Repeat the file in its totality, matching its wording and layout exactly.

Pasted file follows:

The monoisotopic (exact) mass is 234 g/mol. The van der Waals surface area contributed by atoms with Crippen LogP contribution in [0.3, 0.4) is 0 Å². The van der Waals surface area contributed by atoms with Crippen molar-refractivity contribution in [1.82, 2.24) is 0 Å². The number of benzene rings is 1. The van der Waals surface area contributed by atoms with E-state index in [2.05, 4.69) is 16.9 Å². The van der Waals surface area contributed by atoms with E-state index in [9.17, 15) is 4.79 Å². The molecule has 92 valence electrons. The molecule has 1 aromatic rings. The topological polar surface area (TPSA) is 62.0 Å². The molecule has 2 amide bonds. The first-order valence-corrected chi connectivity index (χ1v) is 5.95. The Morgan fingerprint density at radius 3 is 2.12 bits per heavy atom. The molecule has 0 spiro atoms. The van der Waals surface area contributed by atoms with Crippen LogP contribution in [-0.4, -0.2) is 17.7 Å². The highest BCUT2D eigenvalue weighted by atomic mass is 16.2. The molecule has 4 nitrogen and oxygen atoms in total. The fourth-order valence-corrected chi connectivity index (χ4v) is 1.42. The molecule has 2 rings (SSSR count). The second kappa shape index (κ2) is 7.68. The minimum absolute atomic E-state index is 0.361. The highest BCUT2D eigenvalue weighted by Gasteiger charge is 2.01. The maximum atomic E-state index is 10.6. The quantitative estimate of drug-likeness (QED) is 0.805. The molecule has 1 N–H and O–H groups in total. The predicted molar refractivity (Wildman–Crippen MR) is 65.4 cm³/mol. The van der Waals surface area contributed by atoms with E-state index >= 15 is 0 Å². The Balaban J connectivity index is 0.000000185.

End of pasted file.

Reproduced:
The monoisotopic (exact) mass is 234 g/mol. The van der Waals surface area contributed by atoms with Crippen LogP contribution in [0.3, 0.4) is 0 Å². The van der Waals surface area contributed by atoms with Crippen molar-refractivity contribution in [1.82, 2.24) is 0 Å². The number of benzene rings is 1. The van der Waals surface area contributed by atoms with E-state index in [2.05, 4.69) is 16.9 Å². The van der Waals surface area contributed by atoms with E-state index in [9.17, 15) is 4.79 Å². The molecule has 92 valence electrons. The molecule has 1 aromatic rings. The topological polar surface area (TPSA) is 62.0 Å². The molecule has 2 amide bonds. The first-order valence-corrected chi connectivity index (χ1v) is 5.95. The Morgan fingerprint density at radius 3 is 2.12 bits per heavy atom. The molecule has 0 spiro atoms. The van der Waals surface area contributed by atoms with Crippen LogP contribution in [-0.4, -0.2) is 17.7 Å². The highest BCUT2D eigenvalue weighted by atomic mass is 16.2. The molecule has 4 nitrogen and oxygen atoms in total. The fourth-order valence-corrected chi connectivity index (χ4v) is 1.42. The molecule has 2 rings (SSSR count). The second kappa shape index (κ2) is 7.68. The minimum absolute atomic E-state index is 0.361. The highest BCUT2D eigenvalue weighted by Gasteiger charge is 2.01. The maximum atomic E-state index is 10.6. The quantitative estimate of drug-likeness (QED) is 0.805. The molecule has 1 N–H and O–H groups in total. The predicted molar refractivity (Wildman–Crippen MR) is 65.4 cm³/mol. The van der Waals surface area contributed by atoms with E-state index >= 15 is 0 Å². The Balaban J connectivity index is 0.000000185.